My latest at ProfHacker: Through Another’s Eyes: Troubleshooting with User Switching

Two different views of the same objectLast week, I introduced readers to Installatron, a tool that’s very useful for backing up and cloning WordPress installations. This week’s post continues the WordPress thread.

Many of us who use WordPress use it for maintaining a personal website and/or a professional portfolio; we’re the only users registered on our sites.

Others, however, use WordPress for course sites to which they invite students to contribute, or maintain a Multisite installation. They may have a lot of users. Adminsistrators will need to set user roles appropriately, but once that’s done, users can take care of such things as resetting their own password should they forget it. There’s all kinds of good WordPress documentation available online, and those inviting students to contribute to a site generally provide explicit instructions not only about what to contribute, but also how to contribute.

But even when those instructions are well-written and illustrated, things can go wrong. Sometimes, what a user sees in her dashboard doesn’t look like what’s found in the documentation — and, since the administrator has (or should have!) a different role than the user, she may not be able to reproduce the user’s problem.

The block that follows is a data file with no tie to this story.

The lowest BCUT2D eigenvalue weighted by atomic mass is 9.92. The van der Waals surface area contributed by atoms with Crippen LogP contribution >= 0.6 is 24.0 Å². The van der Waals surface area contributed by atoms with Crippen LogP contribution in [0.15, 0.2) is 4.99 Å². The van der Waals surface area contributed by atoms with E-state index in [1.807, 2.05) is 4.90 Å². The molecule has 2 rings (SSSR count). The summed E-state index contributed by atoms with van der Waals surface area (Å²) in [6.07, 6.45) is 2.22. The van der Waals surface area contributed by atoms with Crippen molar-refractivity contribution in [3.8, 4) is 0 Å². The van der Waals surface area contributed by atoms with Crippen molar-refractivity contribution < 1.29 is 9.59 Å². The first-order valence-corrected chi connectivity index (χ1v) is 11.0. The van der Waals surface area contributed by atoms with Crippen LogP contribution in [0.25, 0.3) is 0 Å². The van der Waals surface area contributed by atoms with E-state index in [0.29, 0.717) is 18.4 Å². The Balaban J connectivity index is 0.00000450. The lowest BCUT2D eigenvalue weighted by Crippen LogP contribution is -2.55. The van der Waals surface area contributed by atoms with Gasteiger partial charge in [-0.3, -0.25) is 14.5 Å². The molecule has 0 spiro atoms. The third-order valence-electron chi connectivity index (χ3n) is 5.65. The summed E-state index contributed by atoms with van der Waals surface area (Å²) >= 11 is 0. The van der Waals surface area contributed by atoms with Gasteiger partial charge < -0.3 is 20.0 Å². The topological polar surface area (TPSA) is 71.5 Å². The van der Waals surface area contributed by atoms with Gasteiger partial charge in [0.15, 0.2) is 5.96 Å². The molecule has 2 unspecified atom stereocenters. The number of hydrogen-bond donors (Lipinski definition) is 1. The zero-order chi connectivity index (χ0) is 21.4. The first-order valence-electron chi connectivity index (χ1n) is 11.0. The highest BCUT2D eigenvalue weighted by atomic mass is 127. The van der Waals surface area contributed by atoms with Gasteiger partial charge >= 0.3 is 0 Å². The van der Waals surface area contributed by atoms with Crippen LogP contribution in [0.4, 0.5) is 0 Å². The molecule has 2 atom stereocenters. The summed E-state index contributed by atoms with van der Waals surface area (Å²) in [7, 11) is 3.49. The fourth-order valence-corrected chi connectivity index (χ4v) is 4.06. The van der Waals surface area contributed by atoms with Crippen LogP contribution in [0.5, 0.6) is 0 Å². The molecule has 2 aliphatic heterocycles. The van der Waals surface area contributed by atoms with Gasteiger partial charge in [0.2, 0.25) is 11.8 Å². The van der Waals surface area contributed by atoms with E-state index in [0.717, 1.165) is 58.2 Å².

To troubleshoot the problem for the user, it may be essential for the administrator to be able to see the dashboard as the user sees it. That’s where the User Switching plugin can come in really handy. It lets administrators (and Super Admins for Multisite installs) easily switch to a user’s account (without revealing the user’s password).

I’ve found this plugin invaluable for troubleshooting. On a Multisite installation I run, it let me help a student figure out why her site didn’t look the way she’d intended (she’d created a menu, but not activated it). On another setup, it helped me figure out why a user’s dashboard didn’t look the way it was supposed to (I’d assigned her the wrong user role).

What are your favorite plugins for working effectively with WordPress? Please share in the comments.

[CC-licensed image by Flickr user Blondinrikard Fröberg]

from ProfHacker » Amy CavenderProfHacker – Blogs – The Chronicle of Higher Education

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